Relationship to Local Community

Relative to other WRA camps, the Minidoka inmates seemed to have more—if not necessarily more cordial—interaction with surrounding communities, which included sixteen towns with a total population of 36,000 within twenty-five miles of the camp. The largest of these towns was Twin Falls, with a population of 12,000. Local sentiment was influenced by Governor Chase Clark's strident anti-Japanese stance—he claimed that "Japs live like rats, breed like rats, and act like rats" while trying to prevent Japanese Americans from settling in the Idaho—and the Japanese capture of 1,000 Idahoans working for Morrison Knudson in the Pacific. By the time inmates started to arrive at Minidoka in September 1942, Japanese Americans released from assembly centers to work in nearby sugar beet fields—and patronize local businesses—may have started to change at least some local opinions. [19]

By the fall of 1942 Minidoka inmates had begun to have significant interactions with the local communities. Due to the ongoing labor shortage on western farms, Japanese American inmate labor was highly sought after, and some 2,300 Minidokans left the camp that fall to do farm work, much of it in Idaho, to generally favorable local notices. Sub-groups of those out doing farm work also visited local communities. The Harmonaires, a dance band whose members were among those doing farm work, played local dances, while others played basketball against local teams or sang in churches. A Minidoka choir directed by Seattle Methodist Church Choir Director Iwao Hara also toured nearby churches drawing large and enthusiastic crowds. At the same time, Minidoka inmates were allowed to go into Twin Falls in substantial numbers where they patronized the local businesses. In his diary, Kamekichi Tokita wrote that due to the "money Japanese people spend in Twin Falls," that "Japanese people's popularity has done a complete turnaround." [20]

Still reaction continued to be mixed. In May of 1943, the Twin Falls Kiwanis Club adopted a resolution condemning the speaking of foreign languages on the streets and in stores, a measure clearly aimed at Minidoka inmates who patronized local businesses. Later that year, Twin Falls residents complained that Minidokans were "buying up a large proportion of the small liquor supply made available to the public at the State Liquor Store in Twin Falls." On the other hand, the well-publicized exploits of the Nisei soldiers of the 442nd Regimental Combat Team helped influence public opinion in a positive direction. [21]

Personnel

Harry L. Stafford was the project director of Minidoka for nearly its entire life. The executive secretary of the Agricultural Adjustment Administration in Idaho before the war, he was Minidoka's director since its inception. He left Minidoka in July 1945 and subsequently became the assistant director of the U.S. Food and Agricultural Commission in Germany. In his project director's narrative report, Stafford wrote that the mass forced removal of Japanese Americans from the West Coast "was, in my opinion, wholly justifiable." William E. Rawlings, formerly the assistant project director for operations, succeeded Stafford for the camp's final few months and oversaw its closing. [22]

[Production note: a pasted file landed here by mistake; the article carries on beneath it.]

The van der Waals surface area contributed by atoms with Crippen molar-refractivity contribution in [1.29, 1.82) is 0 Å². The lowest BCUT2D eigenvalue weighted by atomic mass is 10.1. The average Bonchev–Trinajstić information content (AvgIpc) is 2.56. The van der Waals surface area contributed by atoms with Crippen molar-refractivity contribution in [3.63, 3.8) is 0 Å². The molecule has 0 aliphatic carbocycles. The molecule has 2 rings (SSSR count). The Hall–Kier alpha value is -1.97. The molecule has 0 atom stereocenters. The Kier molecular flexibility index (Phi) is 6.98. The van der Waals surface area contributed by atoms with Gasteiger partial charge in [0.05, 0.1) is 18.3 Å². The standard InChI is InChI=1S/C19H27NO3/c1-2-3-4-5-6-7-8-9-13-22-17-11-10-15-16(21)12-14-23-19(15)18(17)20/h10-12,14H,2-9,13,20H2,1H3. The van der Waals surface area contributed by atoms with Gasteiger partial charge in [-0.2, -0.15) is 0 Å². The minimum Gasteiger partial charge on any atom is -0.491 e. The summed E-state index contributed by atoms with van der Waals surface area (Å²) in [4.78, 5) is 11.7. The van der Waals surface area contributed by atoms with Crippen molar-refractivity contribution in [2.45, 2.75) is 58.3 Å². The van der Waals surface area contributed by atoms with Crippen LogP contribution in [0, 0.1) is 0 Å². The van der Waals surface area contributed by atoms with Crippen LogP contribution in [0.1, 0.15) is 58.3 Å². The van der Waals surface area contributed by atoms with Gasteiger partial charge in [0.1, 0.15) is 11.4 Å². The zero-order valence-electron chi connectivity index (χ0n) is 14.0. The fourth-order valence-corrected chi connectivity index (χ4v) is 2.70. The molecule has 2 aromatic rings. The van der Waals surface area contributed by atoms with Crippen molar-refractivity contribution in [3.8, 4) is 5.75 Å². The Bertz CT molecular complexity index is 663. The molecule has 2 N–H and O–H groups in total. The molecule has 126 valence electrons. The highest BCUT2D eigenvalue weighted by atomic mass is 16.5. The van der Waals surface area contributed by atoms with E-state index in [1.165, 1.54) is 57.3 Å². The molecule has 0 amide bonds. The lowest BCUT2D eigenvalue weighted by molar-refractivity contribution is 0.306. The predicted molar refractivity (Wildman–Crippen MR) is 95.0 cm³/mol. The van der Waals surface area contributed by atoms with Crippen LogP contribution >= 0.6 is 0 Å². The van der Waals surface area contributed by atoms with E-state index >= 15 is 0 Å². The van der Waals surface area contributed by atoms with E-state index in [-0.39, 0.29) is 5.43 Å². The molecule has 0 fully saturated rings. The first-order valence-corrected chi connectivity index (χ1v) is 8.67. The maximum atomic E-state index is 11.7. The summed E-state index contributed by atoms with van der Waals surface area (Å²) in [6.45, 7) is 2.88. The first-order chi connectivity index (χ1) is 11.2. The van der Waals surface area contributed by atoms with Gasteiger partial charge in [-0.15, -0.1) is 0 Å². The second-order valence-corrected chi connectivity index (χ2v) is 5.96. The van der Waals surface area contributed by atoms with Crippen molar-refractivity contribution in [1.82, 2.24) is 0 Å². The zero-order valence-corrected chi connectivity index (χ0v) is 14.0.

Philip Schafer was the assistant project director for the first year. According to an internal November 1942 report, Stafford focused on "the 'economic side' of the work," e.g. supplies, equipment, finances, while Schafer handled "social problems." In mid-1943, Schafer left the camp and his position was not filled, with Stafford subsequently playing a larger role in inmate relations. A partial list of key Minidoka personnel follows. [23]

Chiefs of community management:
George L. Townsend (June '42 to Aug. '43)
Richard A. Pomeroy (Aug. '43 to June '44)
Edward Huberman (Aug. '44 to Mar. '45)
Bert Weston (Mar. '45 to Jan. '46)
The Community Management Section included education, community activities (e.g. recreation), religion, medical facilities, welfare, internal security, and the Community Analysis Section.

Assistant project directors in charge of operations:
R. S. Davidson (July 1, 1943 to Oct. 1, 1944)
William E. Rawlings (Oct. 1, 1944 to Sept. 15, 1945)
George B. McIntyre, Acting (Sept. 15, 1945 to Feb. 9, 1946)
The Operations Division was created effective July 1, 1943 (after Schafer's departure) and included engineering, motor transport and maintenance, fire protection, agriculture, and industry.

Superintendents of education:
Richard A. Pomeroy (July 13, 1942 to June 30, 1944)
Arthur Kleinkopf (June 30, 1944 to Jan. 31, 1946)
Pomeroy had been the principal of Boise Junior High School prior to the war.

High school principals:
Jerome T. Light (July 27, 1942 to Aug. 16, 1944)
Jerry J. Fogarty (Sept. 1, 1944 to Dec. 8, 1944)
Ray L. Harker (Mar. 1 to Sept. 1, 1945)

Elementary school principals:
Mildred E. Bennett (Aug. 15, 1942 to July 1, 1943)
Ethel M. Fitzsimons (July 1, 1943 to June 10, 1944)
James A. Spriggs (July 3, 1944 to Feb. 28, 1945)
Nannie Lee Bauman (Mar. 1, 1945 to closing of camp)

Community activities supervisors:
Walter Kipp (June 14 to Nov. 18, '43)